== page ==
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My Handcrafted Opinions on Whiskies, Distilleries and Other Related Stuff

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Most Recent Whisky Review

Glenfiddich Fire and Cane

This release is part of the Glenfiddich Experimental series and bottled at 43% ABV (which is quite unusual from Glenfiddich).   It is a peated malt that is finished in rum casks, hence the Fire and Cane (as in sugarcane)  name.  The nose is smokey, but more camp fire rather than strong peat.  Fire before the Cane.  The taste is spicy and nutty, chocolate, pepper, brown sugar and some honey and a hint of the phenol from peat.  The finish is a little hot, like eating burnt cake batter off a wooden spoon.  Water brings up more brown sugar and some lemon peel.  Very nicely done but not sure I would pair peat and rum casks, personnally I prefer peat and sherry casks.

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  • Thursday, 02 February 2012 00:33

    Does Whisky Have a Gender?

    Written by
    I recently read Ian Buxton's excellent article in Whisky Advocate's winter 2011 edition asking if whisky has a soul.  An interesting question and his article made for a good read.  That article also triggered in me another thought, if whisky has soul, then does it have a gender?  Is whisky male or female?  My friend Ding of www.dingsbeerblog.com on Twitter recent stated, quite simply and in way less than 140 characters, that beer was male.  However, if you are willing to entertain this abstract concept, I think the answer is not as simple when it comes to whisky.

    My initial reaction was whisky is male.  Of course it is.   It is very hard to imagine anything that is regularly associated with the smell of alcohol, smoke, leather and tobacco that is not male.  Perhaps what springs to your mind is a chain smoking, alcoholic dominatrix (in which case you may need some help) but my guess is most people will think of a man first. 

    However whisky is often characterized as a "man's drink".  This is a generalization and even a stereotype I accept,  I have seen plenty of women at recent whisky tasting events enjoying the water of life,  however if we accept men are preferentially attracted to whisky then doesn't that make whisky more likely to be female?  For example women, boats and cars, other known interests of the male, are referred to as female.    Don't opposites attract?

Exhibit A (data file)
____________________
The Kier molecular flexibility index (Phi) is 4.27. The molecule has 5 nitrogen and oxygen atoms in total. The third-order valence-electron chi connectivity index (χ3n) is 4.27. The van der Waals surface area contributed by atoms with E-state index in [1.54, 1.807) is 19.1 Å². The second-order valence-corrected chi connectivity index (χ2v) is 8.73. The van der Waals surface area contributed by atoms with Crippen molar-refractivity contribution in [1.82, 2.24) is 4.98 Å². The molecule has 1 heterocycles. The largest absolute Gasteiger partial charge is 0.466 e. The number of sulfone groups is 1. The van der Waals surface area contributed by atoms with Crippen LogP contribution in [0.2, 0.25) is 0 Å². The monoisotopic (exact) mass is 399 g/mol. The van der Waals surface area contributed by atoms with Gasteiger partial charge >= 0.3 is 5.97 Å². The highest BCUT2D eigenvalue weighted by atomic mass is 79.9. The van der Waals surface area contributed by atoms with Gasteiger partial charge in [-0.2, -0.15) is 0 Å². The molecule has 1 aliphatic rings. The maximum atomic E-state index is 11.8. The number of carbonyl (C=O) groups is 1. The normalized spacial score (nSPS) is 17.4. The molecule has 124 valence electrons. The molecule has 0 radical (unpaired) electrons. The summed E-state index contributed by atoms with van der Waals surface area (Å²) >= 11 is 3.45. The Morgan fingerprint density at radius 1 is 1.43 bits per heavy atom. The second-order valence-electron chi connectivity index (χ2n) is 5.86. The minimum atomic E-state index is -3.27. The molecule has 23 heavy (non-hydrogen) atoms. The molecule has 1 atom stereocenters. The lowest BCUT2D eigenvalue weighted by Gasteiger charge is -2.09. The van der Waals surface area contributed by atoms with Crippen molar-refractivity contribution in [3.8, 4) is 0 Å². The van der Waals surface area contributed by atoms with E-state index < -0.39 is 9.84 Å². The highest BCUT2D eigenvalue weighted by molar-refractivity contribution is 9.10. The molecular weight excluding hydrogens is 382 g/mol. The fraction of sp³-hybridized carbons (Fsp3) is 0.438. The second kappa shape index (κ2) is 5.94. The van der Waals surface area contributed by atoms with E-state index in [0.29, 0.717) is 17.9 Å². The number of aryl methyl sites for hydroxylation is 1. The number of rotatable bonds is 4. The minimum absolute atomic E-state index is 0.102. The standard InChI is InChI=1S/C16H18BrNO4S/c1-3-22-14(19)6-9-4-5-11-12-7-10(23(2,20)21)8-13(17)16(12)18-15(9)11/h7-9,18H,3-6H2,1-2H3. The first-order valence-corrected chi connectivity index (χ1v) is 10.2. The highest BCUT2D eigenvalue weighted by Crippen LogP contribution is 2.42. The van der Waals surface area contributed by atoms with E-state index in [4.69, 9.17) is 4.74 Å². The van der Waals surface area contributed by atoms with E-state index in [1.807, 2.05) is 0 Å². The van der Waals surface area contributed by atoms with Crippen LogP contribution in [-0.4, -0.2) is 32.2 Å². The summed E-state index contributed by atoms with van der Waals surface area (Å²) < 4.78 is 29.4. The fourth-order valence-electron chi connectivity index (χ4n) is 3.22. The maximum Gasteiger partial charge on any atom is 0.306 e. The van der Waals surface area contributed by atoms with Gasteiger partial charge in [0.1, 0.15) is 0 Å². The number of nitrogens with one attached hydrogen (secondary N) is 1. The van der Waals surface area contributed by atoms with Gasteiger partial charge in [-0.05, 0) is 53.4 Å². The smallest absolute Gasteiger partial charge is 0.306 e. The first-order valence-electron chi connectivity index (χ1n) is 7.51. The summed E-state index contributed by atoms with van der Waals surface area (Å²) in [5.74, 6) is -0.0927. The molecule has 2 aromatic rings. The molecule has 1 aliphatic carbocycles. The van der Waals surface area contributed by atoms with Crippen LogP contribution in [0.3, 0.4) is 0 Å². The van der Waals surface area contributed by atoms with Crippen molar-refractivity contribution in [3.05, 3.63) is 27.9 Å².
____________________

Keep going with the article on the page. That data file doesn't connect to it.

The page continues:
I also think there can be little argument that distilleries are female.  They are often described as beautiful and picturesque (two words I have never heard applied to me).  The rounded sumptuous curves and seductive smoothness of the pot still need no further explanation or evaluation, when up close you simply have to touch it, ideally when it is not running, and the spirit produced, often called new make spirit will sometimes be referred to as "mother's milk" and is matured, like a young child, in the distillery family home of warehouses until ready to go out in the world as whisky.  Distilleries are definitely female and should be referred to as she. When I asked Jim Martin the Malted Muse the question of whisky and gender he came to same conclusion in his podcast (www.themaltedmuse.com) that distilleries were female.  Countries are usually referred to as female as well.  As we often refer to whisky by the country of origin (Scotch, Irish, Canadian) would that also imply the product of that country, their whisky, is also female? 

    All things considered, against my initial instinct, I think there is very strong case to be made that whisky is female, especially when you consider the sweetness of bourbon and the light and sophisticated triple distilled Irish whiskies.  Those spirits have to be female right?   But how can you reconcile female with the earthy, smokey Laphroaig, a cask strength mouth puckering Glenfarclas or fiery, precocious young rye whisky?  You can't.  Those aren't female, they are men.  Big hairy men.  Jim Martin also suggested that whiskies can be male or female depending on their individual character.

    So I have a suggestion.   My mother is of Irish heritage and her middle name is Frances.  Her father was called Francis.  The Irish spelling of the female version of the name has an "e" and the male version has an "i".  They sound the same when spoken but when written you can tell the female from the male.  I suggest those whiskies that use an "e" in the spelling of whiskey, such as Irish and Bourbons, will be female.  Those that spell whisky with no "e" be male.   I think as broad based solution it is not bad, female for bourbons and Irish and male for scotch seems to work for me anyway and if a particular distillery or brand feels strongly their spirit is female or male then they always have the option to change the spelling to suit the convention I am now proposing.   Therefore whisky can be male or female and the spelling can be used to determine which is which. 

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    Greenore 8 year old

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